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Access Press - Minnesota's Disability Community Newspaper

Editor’s Column – June 2017

by // June 9th, 2017

The 2017 legislative session ended on time on May 23, only to be followed immediately by a special session. Over the next three days, the Legislature finished the budget bills and sent them to Governor Dayton, who made a line-item veto on the budgets for the House and Senate. The governor wants legislative leaders to come back to the bargaining table to address budget and policy concerns in the education and public safety legislation. The Legislature may try to take the governor to court. Meanwhile, policy and budget provisions for Health and Human Services are final. We didn’t get the wage increases for home care workers. We didn’t get special assistance for the most vulnerable. As Department of Human Services Commissioner Piper has written, most of the “savings” in the legislature’s DHS budget are cost shifts, and as federal health care provisions change, these shifts could put at risk the quality of care for hundreds of thousands of Minnesotans. All but the top 10% of Minnesotans should be disappointed in the outcomes of this session. The bulk of our surplus was spent on tax rate reductions, which is helpful for a few. The rest of us can be thankful only for the funding for improved roads and bridges.

Its been years since I’ve spent as much time at the Capitol as I did this winter. It reminded me how difficult the job is, to lobby for a cause. Every activist and lobbyist, whether they’re doing their job or making personal efforts for the greater good, deserves our applause for their civic engagement. They help to keep democracy on the right track. It’s very time-consuming, and for most of those I see or know, lobbying is very stressful. Often, I think the stress of waiting is the most difficult part. After explaining your cause to as many policymakers as possible, all you can do is wait. You wait, and hope that promises given are realized, that all your research and passion were transferred to your legislator and that your legislator can lobby the cause as well as, if not better than, you.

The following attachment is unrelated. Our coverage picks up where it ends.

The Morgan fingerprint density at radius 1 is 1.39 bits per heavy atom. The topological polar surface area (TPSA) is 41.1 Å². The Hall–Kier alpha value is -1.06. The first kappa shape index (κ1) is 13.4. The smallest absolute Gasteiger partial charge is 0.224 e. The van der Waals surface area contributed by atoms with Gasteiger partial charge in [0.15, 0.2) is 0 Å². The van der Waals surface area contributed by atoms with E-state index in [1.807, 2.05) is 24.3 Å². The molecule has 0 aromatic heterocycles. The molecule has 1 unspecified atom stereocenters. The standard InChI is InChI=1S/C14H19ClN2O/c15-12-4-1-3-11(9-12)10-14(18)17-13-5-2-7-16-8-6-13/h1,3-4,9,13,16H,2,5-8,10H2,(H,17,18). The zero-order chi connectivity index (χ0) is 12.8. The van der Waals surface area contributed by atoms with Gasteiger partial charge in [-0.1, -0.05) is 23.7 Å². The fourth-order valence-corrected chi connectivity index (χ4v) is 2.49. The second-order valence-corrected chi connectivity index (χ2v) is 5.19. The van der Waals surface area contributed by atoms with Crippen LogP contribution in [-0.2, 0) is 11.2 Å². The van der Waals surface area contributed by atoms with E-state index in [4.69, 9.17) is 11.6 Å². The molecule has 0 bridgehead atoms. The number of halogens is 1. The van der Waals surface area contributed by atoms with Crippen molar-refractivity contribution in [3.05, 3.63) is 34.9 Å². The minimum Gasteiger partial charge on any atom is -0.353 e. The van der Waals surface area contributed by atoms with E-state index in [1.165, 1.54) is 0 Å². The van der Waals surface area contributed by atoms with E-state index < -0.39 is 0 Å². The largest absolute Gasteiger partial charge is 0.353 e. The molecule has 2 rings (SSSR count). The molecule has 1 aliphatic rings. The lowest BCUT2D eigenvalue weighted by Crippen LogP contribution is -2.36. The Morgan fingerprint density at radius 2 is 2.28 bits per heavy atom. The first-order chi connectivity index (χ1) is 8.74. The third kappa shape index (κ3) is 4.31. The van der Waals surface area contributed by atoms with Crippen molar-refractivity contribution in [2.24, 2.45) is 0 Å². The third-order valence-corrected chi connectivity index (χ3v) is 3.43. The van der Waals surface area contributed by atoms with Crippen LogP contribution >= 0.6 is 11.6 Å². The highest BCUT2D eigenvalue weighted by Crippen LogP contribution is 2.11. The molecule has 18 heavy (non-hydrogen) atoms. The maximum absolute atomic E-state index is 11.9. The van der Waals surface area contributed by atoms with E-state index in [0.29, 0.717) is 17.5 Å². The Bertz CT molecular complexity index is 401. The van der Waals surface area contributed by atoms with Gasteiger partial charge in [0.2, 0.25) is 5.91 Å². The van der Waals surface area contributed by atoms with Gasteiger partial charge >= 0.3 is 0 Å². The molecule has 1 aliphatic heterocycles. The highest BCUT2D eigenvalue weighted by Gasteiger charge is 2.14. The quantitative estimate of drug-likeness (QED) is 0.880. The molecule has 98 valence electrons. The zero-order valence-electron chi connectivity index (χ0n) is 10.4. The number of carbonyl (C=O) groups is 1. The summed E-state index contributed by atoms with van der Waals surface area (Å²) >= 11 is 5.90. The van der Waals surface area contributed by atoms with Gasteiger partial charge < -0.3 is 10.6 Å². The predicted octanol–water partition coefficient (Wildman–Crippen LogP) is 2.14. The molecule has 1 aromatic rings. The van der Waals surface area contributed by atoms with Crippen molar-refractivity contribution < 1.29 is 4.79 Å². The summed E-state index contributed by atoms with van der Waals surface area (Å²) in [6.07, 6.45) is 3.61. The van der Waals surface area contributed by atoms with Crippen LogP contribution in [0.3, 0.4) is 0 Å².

An additional stress for me this year was knowing that several lobbyists and advocacy associates I’ve known over the years will soon be retiring. You’ll read about their contributions to the community elsewhere in this issue, but for me, personally, Anne Henry and Steve Larson are two leaders I will sorely miss. They have both played significant roles in pretty much every piece of legislation that has benefited the disability community over decades. In my book, these two cannot be replaced. They will have successors, and we can only wish those folks well in developing the breadth of Anne’s and Steve’s professional contacts, their deep historical knowledge, and the confidence that so many have in them, including most high-ranking Minnesota officials.

It’s kind of fun to walk through the Capitol, the Senate office building or the House state office building and watch how many times someone nods at Anne and Steve and says hello, and how often they are stopped to be questioned about this or that (usually, it’s something you had no idea they knew about, or, more often, it’s something you had no clue about). Also, it’s great to look around and see all the people that one of these two has mentored, given direction to and worked alongside as mentors, to help support our disability community.

Their legacy is a call for action. Many of us can and should start mentoring and bringing younger people into the realm of civic engagement. We know we can’t replace the wisdom of Steve and Anne but we can make them proud of each of us by giving what they gave to us: that constant help, those many answers, the hope and support. Someone did this for them, and one way we can show our appreciation would be to pay it forward.

Remembering that there were a lot of voices and advocates in the Capitol this session, I want to thank everyone who worked on all the disability issues throughout the legislative season. I hope that we can be more successful next year. Meanwhile, summer’s here and the time is right for dancing in the street.

Let’s get out there and advocate!

 

 

 

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